Democrats have proven yet again that their strategy of waiting for Republicans to mess up even more is not sustainable. If Republicans lose control in the House of Representatives or the Senate this November, it will not come on the coattails of Democratic senators’ handling of the Detainee Bill. Although the Democrats’ lack of participation in the details of the bill is more symbolic than anything else, it represents a lost opportunity on an issue that Democrats squandered by letting Republicans define the terms.
On Thursday, the Senate’s 65-34 vote approved a broad set of rules by which to try terrorism detainees. The bill’s most salient feature strips detainees of the habeas corpus right to challenge their detentions in court. While it makes illegal several “grave breaches” of Common Article 3 of the Geneva Conventions — 57-year-old standards of international law — including torture, rape and murder, it also allows the president to establish the specific interrogation techniques. This bill, the same one the House passed on Wednesday, came in response to a June Supreme Court decision in Hamdan v. Rumsfeld stating that the Bush administration must meet the standards of the Geneva Conventions.
Most voters will pay attention to the vote itself, as legislators up for reelection jockey to define their stances on national security. Democrats who voted against the bill hope it will send a message to voters that they are being tough on a president who lied his way into an unpopular war, and Republicans who voted for the bill hope to demonstrate that they have given the president the necessary tools to fight terror.
What most voters will miss, though, is the conspicuous lack of Democratic power brokers behind the bill’s negotiation. They were all Republican senators: John McCain, John Warner and Lindsey Graham. Granted, one would be hard-pressed to find more qualified members of Congress to define the United States’ terrorism rules: McCain is a Vietnam War veteran who chose to stay with his men as a prisoner of war despite having had the opportunity to leave; Warner is a World War II veteran and a former secretary of the Navy; Graham is a reserve judge on the Air Force Court of Criminal Appeals.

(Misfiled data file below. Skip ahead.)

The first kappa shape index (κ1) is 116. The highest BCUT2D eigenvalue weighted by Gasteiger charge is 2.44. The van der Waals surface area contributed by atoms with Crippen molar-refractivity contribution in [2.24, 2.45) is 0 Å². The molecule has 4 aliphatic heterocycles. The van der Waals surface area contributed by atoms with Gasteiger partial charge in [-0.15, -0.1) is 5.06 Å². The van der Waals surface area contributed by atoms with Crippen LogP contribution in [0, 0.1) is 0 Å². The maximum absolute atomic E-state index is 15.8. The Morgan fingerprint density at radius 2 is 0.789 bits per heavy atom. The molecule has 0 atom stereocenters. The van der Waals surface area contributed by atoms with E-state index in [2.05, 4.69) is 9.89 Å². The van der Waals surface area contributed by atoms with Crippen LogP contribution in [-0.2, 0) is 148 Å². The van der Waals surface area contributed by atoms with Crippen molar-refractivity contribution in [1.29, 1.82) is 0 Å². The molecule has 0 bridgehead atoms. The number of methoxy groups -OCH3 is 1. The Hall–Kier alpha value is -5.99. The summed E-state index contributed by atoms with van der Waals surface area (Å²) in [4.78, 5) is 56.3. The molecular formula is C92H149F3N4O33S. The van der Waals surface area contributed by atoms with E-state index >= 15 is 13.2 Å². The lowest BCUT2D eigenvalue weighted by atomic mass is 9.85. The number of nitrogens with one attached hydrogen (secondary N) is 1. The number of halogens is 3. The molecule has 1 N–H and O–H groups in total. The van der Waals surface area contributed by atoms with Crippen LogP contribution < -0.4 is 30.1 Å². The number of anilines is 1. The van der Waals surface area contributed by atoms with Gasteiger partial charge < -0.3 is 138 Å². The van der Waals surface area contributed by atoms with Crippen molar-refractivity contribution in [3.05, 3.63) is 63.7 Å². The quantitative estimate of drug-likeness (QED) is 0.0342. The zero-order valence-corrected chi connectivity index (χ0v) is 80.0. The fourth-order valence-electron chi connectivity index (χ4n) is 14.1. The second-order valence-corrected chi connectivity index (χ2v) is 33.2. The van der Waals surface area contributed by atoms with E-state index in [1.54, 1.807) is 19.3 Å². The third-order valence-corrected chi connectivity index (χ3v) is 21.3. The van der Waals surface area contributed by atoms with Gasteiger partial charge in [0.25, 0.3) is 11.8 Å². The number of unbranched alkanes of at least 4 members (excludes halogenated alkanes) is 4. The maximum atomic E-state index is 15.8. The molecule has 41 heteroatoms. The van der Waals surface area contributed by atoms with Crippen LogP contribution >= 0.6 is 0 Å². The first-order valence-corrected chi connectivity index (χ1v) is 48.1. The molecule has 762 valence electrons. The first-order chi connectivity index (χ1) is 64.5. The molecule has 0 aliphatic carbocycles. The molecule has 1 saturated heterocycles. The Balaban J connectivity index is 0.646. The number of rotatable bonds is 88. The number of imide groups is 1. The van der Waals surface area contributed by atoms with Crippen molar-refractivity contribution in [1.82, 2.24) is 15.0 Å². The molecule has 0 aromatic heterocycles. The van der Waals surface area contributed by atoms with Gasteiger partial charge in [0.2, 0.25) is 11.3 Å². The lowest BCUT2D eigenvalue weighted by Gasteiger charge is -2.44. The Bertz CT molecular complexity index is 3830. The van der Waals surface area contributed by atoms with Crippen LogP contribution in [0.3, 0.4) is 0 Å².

But the problem with the lack of Democratic voice in defining the terms of the law is that it sends a false message to on-the-fence voters that Republicans have an internal watchdog structure in place. It assures undecided Americans that they can vote Republican legislators back in with confidence, since they will be able to keep in check a president with a psychotic view of his executive powers.
This is not the message Democrats should be letting Republicans send. Republicans are not in control of their party’s leader. Many Republicans voted in support of the bill despite misgivings because they felt pressured into supporting the president. Others expect the Supreme Court will strike down this legislation as too broad, sending it right back to Congress. Accordingly, Sen. Gordon Smith (R-Ore.) said of his vote in support of the bill, “We should have done it right, because we’re going to have to do it again.” How could someone say such a thing and then vote in favor of the bill anyway? This is not the kind of senator who will stand up to the president.
Symbolically, at least, Democrats have really bungled this one. Their voice was absent when it mattered most, defining the terms of the bill, and was present when it mattered least, decrying the bill’s broad expansion of executive power. They look reactionary and whiny, as they always do, allowing the president to hammer Democrats on Thursday in Birmingham for their “endless second-guessing.”
Democrats’ best hope in November is that the average voter will be blinded by the president’s low poll numbers and not pay attention to the subtle distinctions separating Republican from Democrat. But for those of us who noticed the missed opportunity, it is quite worrying.
Steven Engler is a senior in Saybrook College.